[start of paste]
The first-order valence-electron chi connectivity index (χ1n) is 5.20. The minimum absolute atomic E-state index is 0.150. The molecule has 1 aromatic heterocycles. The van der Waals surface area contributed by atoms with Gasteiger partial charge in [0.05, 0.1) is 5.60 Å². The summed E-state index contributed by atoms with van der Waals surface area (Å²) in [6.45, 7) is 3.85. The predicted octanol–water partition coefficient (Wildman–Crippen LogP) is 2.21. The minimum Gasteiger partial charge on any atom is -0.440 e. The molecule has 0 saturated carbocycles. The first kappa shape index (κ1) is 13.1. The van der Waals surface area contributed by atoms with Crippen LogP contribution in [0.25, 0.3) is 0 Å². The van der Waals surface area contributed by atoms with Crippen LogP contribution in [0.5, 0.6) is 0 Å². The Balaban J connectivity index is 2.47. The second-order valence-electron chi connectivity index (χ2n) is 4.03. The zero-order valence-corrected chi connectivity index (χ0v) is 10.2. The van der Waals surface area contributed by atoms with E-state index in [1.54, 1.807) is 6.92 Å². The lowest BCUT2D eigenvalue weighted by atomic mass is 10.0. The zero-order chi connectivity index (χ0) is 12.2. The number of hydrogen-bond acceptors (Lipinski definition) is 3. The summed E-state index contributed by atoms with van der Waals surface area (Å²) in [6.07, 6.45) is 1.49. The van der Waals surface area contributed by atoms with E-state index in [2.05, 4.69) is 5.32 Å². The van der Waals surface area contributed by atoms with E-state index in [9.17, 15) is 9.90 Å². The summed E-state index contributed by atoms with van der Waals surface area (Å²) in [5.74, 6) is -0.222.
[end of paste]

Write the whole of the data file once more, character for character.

The first-order valence-electron chi connectivity index (χ1n) is 5.20. The minimum absolute atomic E-state index is 0.150. The molecule has 1 aromatic heterocycles. The van der Waals surface area contributed by atoms with Gasteiger partial charge in [0.05, 0.1) is 5.60 Å². The summed E-state index contributed by atoms with van der Waals surface area (Å²) in [6.45, 7) is 3.85. The predicted octanol–water partition coefficient (Wildman–Crippen LogP) is 2.21. The minimum Gasteiger partial charge on any atom is -0.440 e. The molecule has 0 saturated carbocycles. The first kappa shape index (κ1) is 13.1. The van der Waals surface area contributed by atoms with Crippen LogP contribution in [0.25, 0.3) is 0 Å². The van der Waals surface area contributed by atoms with Crippen LogP contribution in [0.5, 0.6) is 0 Å². The Balaban J connectivity index is 2.47. The second-order valence-electron chi connectivity index (χ2n) is 4.03. The zero-order valence-corrected chi connectivity index (χ0v) is 10.2. The van der Waals surface area contributed by atoms with E-state index in [1.54, 1.807) is 6.92 Å². The lowest BCUT2D eigenvalue weighted by atomic mass is 10.0. The zero-order chi connectivity index (χ0) is 12.2. The number of hydrogen-bond acceptors (Lipinski definition) is 3. The summed E-state index contributed by atoms with van der Waals surface area (Å²) in [6.07, 6.45) is 1.49. The van der Waals surface area contributed by atoms with E-state index in [2.05, 4.69) is 5.32 Å². The van der Waals surface area contributed by atoms with E-state index in [9.17, 15) is 9.90 Å². The summed E-state index contributed by atoms with van der Waals surface area (Å²) in [5.74, 6) is -0.222.